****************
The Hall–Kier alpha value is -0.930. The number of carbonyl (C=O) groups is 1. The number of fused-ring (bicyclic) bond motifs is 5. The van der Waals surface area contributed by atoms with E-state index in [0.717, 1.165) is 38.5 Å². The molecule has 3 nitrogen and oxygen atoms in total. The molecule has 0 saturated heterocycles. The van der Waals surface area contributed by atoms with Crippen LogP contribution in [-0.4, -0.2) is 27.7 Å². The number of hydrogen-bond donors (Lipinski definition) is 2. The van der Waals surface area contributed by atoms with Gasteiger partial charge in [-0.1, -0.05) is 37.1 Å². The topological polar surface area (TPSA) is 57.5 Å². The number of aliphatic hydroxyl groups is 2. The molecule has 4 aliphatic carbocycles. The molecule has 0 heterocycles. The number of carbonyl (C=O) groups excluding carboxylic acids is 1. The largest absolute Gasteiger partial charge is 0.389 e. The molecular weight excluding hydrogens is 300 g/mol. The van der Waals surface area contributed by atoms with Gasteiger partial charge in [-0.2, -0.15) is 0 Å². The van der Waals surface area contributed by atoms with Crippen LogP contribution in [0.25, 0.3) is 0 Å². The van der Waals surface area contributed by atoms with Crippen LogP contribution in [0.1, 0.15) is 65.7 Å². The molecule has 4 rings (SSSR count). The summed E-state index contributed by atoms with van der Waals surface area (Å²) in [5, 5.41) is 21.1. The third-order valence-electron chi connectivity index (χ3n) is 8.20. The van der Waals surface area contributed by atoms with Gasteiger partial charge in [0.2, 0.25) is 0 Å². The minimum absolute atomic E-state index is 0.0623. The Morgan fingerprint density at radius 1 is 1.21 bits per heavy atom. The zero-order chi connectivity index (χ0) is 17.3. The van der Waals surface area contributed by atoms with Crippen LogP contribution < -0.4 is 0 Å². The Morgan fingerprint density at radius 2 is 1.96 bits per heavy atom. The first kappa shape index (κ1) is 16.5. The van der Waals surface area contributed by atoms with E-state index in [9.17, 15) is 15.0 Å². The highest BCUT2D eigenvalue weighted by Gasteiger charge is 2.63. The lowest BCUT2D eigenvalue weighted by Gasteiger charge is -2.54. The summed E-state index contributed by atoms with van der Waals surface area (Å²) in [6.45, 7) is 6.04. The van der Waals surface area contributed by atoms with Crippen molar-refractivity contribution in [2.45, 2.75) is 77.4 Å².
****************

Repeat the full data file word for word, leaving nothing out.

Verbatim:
The Hall–Kier alpha value is -0.930. The number of carbonyl (C=O) groups is 1. The number of fused-ring (bicyclic) bond motifs is 5. The van der Waals surface area contributed by atoms with E-state index in [0.717, 1.165) is 38.5 Å². The molecule has 3 nitrogen and oxygen atoms in total. The molecule has 0 saturated heterocycles. The van der Waals surface area contributed by atoms with Crippen LogP contribution in [-0.4, -0.2) is 27.7 Å². The number of hydrogen-bond donors (Lipinski definition) is 2. The van der Waals surface area contributed by atoms with Gasteiger partial charge in [-0.1, -0.05) is 37.1 Å². The topological polar surface area (TPSA) is 57.5 Å². The number of aliphatic hydroxyl groups is 2. The molecule has 4 aliphatic carbocycles. The molecule has 0 heterocycles. The number of carbonyl (C=O) groups excluding carboxylic acids is 1. The largest absolute Gasteiger partial charge is 0.389 e. The molecular weight excluding hydrogens is 300 g/mol. The van der Waals surface area contributed by atoms with Gasteiger partial charge in [-0.2, -0.15) is 0 Å². The van der Waals surface area contributed by atoms with Crippen LogP contribution in [0.25, 0.3) is 0 Å². The van der Waals surface area contributed by atoms with Crippen LogP contribution in [0.1, 0.15) is 65.7 Å². The molecule has 4 rings (SSSR count). The summed E-state index contributed by atoms with van der Waals surface area (Å²) in [5, 5.41) is 21.1. The third-order valence-electron chi connectivity index (χ3n) is 8.20. The van der Waals surface area contributed by atoms with Gasteiger partial charge in [0.2, 0.25) is 0 Å². The minimum absolute atomic E-state index is 0.0623. The Morgan fingerprint density at radius 1 is 1.21 bits per heavy atom. The zero-order chi connectivity index (χ0) is 17.3. The van der Waals surface area contributed by atoms with Crippen LogP contribution < -0.4 is 0 Å². The Morgan fingerprint density at radius 2 is 1.96 bits per heavy atom. The first kappa shape index (κ1) is 16.5. The van der Waals surface area contributed by atoms with E-state index in [9.17, 15) is 15.0 Å². The highest BCUT2D eigenvalue weighted by Gasteiger charge is 2.63. The lowest BCUT2D eigenvalue weighted by Gasteiger charge is -2.54. The summed E-state index contributed by atoms with van der Waals surface area (Å²) in [6.45, 7) is 6.04. The van der Waals surface area contributed by atoms with Crippen molar-refractivity contribution in [2.45, 2.75) is 77.4 Å².